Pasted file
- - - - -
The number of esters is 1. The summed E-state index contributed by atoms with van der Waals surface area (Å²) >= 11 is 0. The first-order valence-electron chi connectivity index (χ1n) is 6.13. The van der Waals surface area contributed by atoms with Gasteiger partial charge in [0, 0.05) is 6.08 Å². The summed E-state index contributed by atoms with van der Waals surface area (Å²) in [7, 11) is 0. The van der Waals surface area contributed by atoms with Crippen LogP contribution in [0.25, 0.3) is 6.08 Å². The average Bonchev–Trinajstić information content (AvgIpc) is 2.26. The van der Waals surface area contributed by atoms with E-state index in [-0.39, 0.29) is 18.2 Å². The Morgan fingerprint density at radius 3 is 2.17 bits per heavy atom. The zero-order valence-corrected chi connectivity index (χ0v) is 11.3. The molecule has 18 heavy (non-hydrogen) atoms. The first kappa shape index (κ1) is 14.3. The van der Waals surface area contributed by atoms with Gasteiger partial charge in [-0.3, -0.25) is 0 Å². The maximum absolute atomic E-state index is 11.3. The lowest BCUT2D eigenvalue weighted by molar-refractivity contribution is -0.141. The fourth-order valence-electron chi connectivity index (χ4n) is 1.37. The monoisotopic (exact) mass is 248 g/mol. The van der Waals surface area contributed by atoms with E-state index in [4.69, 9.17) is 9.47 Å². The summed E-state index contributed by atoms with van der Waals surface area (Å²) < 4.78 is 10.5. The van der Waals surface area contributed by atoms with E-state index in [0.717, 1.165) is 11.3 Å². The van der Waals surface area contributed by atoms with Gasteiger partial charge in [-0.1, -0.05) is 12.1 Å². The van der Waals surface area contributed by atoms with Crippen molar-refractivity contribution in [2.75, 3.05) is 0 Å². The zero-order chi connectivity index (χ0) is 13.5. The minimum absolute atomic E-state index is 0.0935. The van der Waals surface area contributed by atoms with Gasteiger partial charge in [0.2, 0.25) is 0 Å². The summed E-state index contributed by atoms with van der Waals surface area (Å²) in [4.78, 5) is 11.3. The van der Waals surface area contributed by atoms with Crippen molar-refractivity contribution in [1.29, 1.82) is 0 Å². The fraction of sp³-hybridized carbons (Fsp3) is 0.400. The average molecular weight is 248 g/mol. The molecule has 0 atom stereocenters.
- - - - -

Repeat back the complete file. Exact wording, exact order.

The number of esters is 1. The summed E-state index contributed by atoms with van der Waals surface area (Å²) >= 11 is 0. The first-order valence-electron chi connectivity index (χ1n) is 6.13. The van der Waals surface area contributed by atoms with Gasteiger partial charge in [0, 0.05) is 6.08 Å². The summed E-state index contributed by atoms with van der Waals surface area (Å²) in [7, 11) is 0. The van der Waals surface area contributed by atoms with Crippen LogP contribution in [0.25, 0.3) is 6.08 Å². The average Bonchev–Trinajstić information content (AvgIpc) is 2.26. The van der Waals surface area contributed by atoms with E-state index in [-0.39, 0.29) is 18.2 Å². The Morgan fingerprint density at radius 3 is 2.17 bits per heavy atom. The zero-order valence-corrected chi connectivity index (χ0v) is 11.3. The molecule has 18 heavy (non-hydrogen) atoms. The first kappa shape index (κ1) is 14.3. The van der Waals surface area contributed by atoms with Gasteiger partial charge in [-0.3, -0.25) is 0 Å². The maximum absolute atomic E-state index is 11.3. The lowest BCUT2D eigenvalue weighted by molar-refractivity contribution is -0.141. The fourth-order valence-electron chi connectivity index (χ4n) is 1.37. The monoisotopic (exact) mass is 248 g/mol. The van der Waals surface area contributed by atoms with E-state index in [4.69, 9.17) is 9.47 Å². The summed E-state index contributed by atoms with van der Waals surface area (Å²) < 4.78 is 10.5. The van der Waals surface area contributed by atoms with E-state index in [0.717, 1.165) is 11.3 Å². The van der Waals surface area contributed by atoms with Gasteiger partial charge in [-0.1, -0.05) is 12.1 Å². The van der Waals surface area contributed by atoms with Crippen molar-refractivity contribution in [2.75, 3.05) is 0 Å². The zero-order chi connectivity index (χ0) is 13.5. The minimum absolute atomic E-state index is 0.0935. The van der Waals surface area contributed by atoms with Gasteiger partial charge in [0.2, 0.25) is 0 Å². The summed E-state index contributed by atoms with van der Waals surface area (Å²) in [4.78, 5) is 11.3. The van der Waals surface area contributed by atoms with Crippen molar-refractivity contribution in [1.29, 1.82) is 0 Å². The fraction of sp³-hybridized carbons (Fsp3) is 0.400. The average molecular weight is 248 g/mol. The molecule has 0 atom stereocenters.